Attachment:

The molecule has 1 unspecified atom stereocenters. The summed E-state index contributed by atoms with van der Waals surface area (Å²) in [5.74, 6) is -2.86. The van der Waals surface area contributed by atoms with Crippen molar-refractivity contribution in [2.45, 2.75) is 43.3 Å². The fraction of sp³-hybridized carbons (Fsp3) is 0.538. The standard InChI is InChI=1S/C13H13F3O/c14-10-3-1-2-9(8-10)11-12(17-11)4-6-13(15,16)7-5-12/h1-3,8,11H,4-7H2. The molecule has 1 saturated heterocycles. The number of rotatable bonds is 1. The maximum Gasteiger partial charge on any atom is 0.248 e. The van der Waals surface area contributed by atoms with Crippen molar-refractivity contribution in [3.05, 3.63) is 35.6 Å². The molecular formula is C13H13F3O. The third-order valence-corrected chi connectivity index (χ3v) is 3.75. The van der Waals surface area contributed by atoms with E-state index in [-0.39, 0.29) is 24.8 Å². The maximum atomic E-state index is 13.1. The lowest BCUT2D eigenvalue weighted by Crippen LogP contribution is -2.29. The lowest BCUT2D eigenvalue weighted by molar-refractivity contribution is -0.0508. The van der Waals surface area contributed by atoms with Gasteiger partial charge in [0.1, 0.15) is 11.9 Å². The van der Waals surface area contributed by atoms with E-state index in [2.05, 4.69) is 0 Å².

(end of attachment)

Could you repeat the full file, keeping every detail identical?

The molecule has 1 unspecified atom stereocenters. The summed E-state index contributed by atoms with van der Waals surface area (Å²) in [5.74, 6) is -2.86. The van der Waals surface area contributed by atoms with Crippen molar-refractivity contribution in [2.45, 2.75) is 43.3 Å². The fraction of sp³-hybridized carbons (Fsp3) is 0.538. The standard InChI is InChI=1S/C13H13F3O/c14-10-3-1-2-9(8-10)11-12(17-11)4-6-13(15,16)7-5-12/h1-3,8,11H,4-7H2. The molecule has 1 saturated heterocycles. The number of rotatable bonds is 1. The maximum Gasteiger partial charge on any atom is 0.248 e. The van der Waals surface area contributed by atoms with Crippen molar-refractivity contribution in [3.05, 3.63) is 35.6 Å². The molecular formula is C13H13F3O. The third-order valence-corrected chi connectivity index (χ3v) is 3.75. The van der Waals surface area contributed by atoms with E-state index in [-0.39, 0.29) is 24.8 Å². The maximum atomic E-state index is 13.1. The lowest BCUT2D eigenvalue weighted by Crippen LogP contribution is -2.29. The lowest BCUT2D eigenvalue weighted by molar-refractivity contribution is -0.0508. The van der Waals surface area contributed by atoms with Gasteiger partial charge in [0.1, 0.15) is 11.9 Å². The van der Waals surface area contributed by atoms with E-state index in [2.05, 4.69) is 0 Å².